By Barbara Emery Moseley
Although Richard Morris Hunt is remembered for his oversight of the design of the 1893 Columbian Exposition in Chicago, as well as for being the architect who designed opulent homes for prominent wealthy patrons, he also was engaged in the design of many public buildings in the Northeast.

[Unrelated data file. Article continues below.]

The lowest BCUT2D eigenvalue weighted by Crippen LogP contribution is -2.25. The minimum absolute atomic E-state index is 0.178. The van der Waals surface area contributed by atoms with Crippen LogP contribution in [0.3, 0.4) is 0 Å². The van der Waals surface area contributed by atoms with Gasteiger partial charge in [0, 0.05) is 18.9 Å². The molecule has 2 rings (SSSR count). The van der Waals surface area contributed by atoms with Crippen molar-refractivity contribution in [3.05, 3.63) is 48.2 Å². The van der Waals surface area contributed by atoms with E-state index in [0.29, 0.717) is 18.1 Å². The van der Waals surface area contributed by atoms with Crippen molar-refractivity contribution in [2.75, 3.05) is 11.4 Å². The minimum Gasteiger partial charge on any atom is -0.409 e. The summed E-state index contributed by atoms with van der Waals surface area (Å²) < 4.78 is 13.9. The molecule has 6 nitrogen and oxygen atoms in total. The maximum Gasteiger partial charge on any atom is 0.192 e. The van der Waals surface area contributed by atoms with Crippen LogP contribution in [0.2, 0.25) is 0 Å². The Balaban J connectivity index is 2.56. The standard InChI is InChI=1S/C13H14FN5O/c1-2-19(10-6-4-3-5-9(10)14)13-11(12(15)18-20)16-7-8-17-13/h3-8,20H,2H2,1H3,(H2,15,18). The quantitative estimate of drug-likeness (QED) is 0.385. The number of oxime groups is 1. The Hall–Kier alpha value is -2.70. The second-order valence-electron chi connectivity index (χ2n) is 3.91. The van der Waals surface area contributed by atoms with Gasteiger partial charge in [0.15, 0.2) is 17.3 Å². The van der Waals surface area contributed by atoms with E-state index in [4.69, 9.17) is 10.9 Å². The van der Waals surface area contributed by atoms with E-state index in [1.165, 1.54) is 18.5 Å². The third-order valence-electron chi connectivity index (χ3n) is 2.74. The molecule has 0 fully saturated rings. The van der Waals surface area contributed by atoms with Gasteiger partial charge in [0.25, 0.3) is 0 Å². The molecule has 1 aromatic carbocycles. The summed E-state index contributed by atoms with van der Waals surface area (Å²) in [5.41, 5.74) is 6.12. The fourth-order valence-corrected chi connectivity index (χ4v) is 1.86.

In New York City are the Plaza Hotel; the Columbian Presbyterian Hospital; the central entrance to the Metropolitan Museum of Art; the Stuyvesant apartments on E. 18th Street (known as the “French Flats”); and the New York Tribune Building. Also, St. Mark’s Church, Islip, NY (which was commissioned by William K. Vanderbilt); the Academic Building at West Point; Scroll and Key Clubhouse at Yale; the Fogg Museum at Harvard; the Howland Library in Beacon, NY; the Vanderbilt Tomb on Staten Island; the pedestal of the statue celebrating the Revolutionary War victory at Yorktown; and the Cromwell House, located at Hyde Park, near the Roosevelt House. (Despite his being born in Brattleboro, the only works of Richard Morris Hunt situated locally are two simple stones for his father and brother William Morris Hunt, in the Hunt lot in Prospect Hill Cemetery.) (more…)